In the 21st century, America isn’t just pushing people away from its borders, but it’s also pushing them from their homes, their livelihoods, and even from its street corners. In the pending displacement of Super Pan, my pueblo is dealing with wealth in this country, and the power of wealth to shove human beings out of the way instead of using it to uplift them and our community together as a whole; a legacy as old as the country itself.

But all around us are more mom and pop shops at risk of displacement, just as there are more Metro stations serving as shelters for more people with less than us. Not far off are also those individuals with wealth who simply want to take each of these spaces for their own benefit without pausing to consider how others can be harmed by such obnoxious claims to space.

If I’m somewhere in between, that is, not enamored by the power of wealth, but also not forced to sleep by the Metro stations at night, then just where do I stand? I pass by the less fortunate like the rest, to try to be better in some other way, which is for the most part what I have to do. But I don’t believe I’ve always got to do things this way.

I believe there’s still a world to build right through the one we see now, both with and alongside others: a world that’s been here before, actually, and which still glimmers through the shadows in moments each day out there; a world of people helping each other, uplifting each other, and building great things as a result.

A world we have to fight for, and which we continue fighting for each day: Nuestro Pueblo, Los Angeles.

More on Super Pan in the Virgil Village SOON,

J.T.

Our Petition for Super Pan Bakery of the Virgil Village is now LIVE

“She collected observations as one would collect ice-cream sticks: a youth riding a wobbly bike on the muddy shoulders of the street; a skinny cat roaming through the tall bird-of-paradise stalks; two comadres chatting between a fence; an old crooked bird man who fed his flock of pigeons daily. The desire to be on the other side of the fence, to run away and join them, was so strong, it startled her, just like the buzzard bell ending another recess.”

– Their Dogs Came With Them, Helena Maria Viramontes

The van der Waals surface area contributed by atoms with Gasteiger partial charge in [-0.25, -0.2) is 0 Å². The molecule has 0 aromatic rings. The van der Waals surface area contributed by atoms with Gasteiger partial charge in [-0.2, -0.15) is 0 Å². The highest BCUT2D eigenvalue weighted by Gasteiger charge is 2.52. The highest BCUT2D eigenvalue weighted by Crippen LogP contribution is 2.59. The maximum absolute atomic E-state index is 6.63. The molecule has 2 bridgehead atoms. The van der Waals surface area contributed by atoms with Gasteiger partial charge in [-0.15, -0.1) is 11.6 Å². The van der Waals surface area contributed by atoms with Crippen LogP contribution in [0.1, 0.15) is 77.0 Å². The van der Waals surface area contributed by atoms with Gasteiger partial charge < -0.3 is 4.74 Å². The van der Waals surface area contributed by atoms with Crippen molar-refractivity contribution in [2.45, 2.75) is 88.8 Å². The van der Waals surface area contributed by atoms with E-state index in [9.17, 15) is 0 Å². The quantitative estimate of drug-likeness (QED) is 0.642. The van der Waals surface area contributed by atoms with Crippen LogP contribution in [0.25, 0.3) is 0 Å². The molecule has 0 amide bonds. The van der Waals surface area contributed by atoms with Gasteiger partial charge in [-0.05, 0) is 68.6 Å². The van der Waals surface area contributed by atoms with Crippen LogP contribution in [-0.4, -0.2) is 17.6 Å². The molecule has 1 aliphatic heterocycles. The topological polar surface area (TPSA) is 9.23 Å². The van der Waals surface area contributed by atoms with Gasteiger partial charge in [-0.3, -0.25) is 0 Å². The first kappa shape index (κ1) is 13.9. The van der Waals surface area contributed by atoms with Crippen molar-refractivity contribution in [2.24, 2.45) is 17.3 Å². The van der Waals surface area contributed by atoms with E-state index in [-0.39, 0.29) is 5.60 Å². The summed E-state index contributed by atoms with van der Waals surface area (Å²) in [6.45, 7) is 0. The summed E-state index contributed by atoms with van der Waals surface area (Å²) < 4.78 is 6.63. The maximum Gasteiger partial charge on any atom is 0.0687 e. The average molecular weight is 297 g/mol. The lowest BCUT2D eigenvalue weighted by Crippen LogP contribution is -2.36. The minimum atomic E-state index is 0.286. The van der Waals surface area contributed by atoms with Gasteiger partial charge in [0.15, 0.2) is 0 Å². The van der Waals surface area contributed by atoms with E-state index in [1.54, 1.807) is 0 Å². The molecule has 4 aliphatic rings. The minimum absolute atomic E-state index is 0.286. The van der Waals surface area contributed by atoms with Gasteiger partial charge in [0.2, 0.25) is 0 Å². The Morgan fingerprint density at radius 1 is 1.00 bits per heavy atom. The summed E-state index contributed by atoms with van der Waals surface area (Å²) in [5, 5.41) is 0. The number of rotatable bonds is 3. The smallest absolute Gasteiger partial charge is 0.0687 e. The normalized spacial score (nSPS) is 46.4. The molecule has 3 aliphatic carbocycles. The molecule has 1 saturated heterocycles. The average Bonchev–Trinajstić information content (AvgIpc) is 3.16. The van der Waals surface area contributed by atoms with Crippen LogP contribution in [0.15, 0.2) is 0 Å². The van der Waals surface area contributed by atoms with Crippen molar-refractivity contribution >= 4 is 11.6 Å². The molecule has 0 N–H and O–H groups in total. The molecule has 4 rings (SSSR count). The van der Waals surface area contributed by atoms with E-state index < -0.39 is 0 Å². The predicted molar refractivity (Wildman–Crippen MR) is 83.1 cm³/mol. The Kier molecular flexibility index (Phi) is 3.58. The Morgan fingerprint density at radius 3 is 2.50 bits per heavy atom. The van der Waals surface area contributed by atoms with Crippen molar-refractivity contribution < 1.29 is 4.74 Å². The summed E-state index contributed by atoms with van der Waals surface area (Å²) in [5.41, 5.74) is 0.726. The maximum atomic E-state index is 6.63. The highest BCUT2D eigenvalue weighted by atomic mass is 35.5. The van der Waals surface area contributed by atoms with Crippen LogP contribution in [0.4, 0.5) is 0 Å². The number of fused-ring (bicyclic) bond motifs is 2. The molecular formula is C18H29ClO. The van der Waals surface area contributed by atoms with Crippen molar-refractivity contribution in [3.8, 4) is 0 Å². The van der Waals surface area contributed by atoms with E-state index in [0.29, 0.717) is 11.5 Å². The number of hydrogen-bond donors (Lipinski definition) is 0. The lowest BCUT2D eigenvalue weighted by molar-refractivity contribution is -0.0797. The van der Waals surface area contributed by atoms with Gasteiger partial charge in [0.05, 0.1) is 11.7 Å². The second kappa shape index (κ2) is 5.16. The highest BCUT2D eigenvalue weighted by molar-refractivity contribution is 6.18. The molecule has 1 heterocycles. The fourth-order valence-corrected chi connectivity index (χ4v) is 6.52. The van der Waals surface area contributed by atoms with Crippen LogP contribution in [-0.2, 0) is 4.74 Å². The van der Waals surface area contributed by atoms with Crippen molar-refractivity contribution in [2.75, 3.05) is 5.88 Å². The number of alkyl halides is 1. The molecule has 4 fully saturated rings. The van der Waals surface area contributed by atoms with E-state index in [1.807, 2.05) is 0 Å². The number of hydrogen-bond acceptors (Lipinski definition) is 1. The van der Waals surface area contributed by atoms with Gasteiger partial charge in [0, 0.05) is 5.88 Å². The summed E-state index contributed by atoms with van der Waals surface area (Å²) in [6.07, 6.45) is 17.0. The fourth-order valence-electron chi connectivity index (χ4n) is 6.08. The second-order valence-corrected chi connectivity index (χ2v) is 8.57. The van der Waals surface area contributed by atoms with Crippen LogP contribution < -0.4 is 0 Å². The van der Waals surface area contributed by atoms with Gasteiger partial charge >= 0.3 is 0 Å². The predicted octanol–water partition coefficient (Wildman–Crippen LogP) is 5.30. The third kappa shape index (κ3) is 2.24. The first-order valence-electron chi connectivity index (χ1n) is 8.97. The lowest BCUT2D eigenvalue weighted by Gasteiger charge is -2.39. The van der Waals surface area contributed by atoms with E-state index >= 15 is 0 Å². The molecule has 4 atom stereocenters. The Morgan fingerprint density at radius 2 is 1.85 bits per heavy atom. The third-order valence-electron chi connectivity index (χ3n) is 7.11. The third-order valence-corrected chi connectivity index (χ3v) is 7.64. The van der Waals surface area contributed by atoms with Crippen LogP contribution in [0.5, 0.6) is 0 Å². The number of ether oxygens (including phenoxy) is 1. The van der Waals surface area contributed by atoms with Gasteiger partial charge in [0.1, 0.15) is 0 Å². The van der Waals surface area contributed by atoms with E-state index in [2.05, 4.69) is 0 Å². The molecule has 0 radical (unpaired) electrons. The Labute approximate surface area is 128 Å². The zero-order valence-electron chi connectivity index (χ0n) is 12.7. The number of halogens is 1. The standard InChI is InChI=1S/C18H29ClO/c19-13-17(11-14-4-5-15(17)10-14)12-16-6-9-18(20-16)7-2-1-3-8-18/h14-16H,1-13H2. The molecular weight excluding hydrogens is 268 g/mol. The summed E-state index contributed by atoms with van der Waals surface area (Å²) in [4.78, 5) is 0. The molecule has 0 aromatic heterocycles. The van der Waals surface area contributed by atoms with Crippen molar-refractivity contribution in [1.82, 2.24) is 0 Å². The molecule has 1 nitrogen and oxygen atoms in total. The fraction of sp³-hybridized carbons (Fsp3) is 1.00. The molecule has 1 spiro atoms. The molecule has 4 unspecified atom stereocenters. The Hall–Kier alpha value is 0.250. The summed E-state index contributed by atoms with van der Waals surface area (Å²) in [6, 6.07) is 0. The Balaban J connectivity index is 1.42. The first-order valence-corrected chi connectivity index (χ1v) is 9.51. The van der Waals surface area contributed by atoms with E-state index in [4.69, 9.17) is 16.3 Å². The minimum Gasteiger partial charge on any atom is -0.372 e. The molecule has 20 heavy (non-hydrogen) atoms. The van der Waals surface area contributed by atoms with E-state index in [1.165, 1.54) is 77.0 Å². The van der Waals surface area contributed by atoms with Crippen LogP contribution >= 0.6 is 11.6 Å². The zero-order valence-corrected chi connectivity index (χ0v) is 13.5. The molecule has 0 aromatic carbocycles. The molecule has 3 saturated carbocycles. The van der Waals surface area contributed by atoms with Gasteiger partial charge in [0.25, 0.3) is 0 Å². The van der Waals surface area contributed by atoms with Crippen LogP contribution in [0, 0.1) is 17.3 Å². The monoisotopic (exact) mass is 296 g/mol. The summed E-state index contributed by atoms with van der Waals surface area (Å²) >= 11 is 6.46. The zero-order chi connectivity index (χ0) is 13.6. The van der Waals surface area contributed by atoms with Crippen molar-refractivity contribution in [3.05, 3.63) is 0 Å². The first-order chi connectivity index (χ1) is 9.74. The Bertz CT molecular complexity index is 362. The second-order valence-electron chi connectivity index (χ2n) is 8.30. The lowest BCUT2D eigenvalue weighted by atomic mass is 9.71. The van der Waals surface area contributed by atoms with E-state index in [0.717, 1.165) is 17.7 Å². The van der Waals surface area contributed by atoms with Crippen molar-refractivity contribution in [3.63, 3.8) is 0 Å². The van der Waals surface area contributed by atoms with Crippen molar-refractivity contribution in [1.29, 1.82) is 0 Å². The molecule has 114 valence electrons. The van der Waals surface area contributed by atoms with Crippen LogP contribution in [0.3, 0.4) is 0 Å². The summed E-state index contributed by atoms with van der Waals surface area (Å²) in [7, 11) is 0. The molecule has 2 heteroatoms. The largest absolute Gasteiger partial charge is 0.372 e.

One day we were teenagers, just trying to make our way home without forgetting our books at the 7-Eleven, either because we had put them down in trying to avoid looking overly studious with over-sized backpacks, or because we just didn’t take backpacks to school to begin with, being too cool.

The next we were at a crossroads, either turning the other cheek as police raided the homes and pockets of our classmates and peers, or going down in a blaze with them for trying to stand at their side without the social standing to back us.

Today we’re at another junction, as the influx of new wealth and power make their way through the streets which for decades we’ve called home, transforming their characters and erasing their pasts for a new crop of city-goers in a new time of city-going.

But to be clear about the question of change: the fact of the matter is that the neighborhood has been in the midst of transformation since the earliest steps our parents took through its intersections when they first arrived en masse to Los Angeles during the 1980s in an effort to make for new lives here.

The technology since that time has also been in the midst of transformation; the way human beings have connected with the rest of the world has come a long way from the days of the first home computers and beepers and payphones. My peers and I were born in the 1990s, arriving just after the fall of the Berlin Wall, which placed us at the end of an arms and technological race between two empires that spawned formidable, reverberating technologies across the world.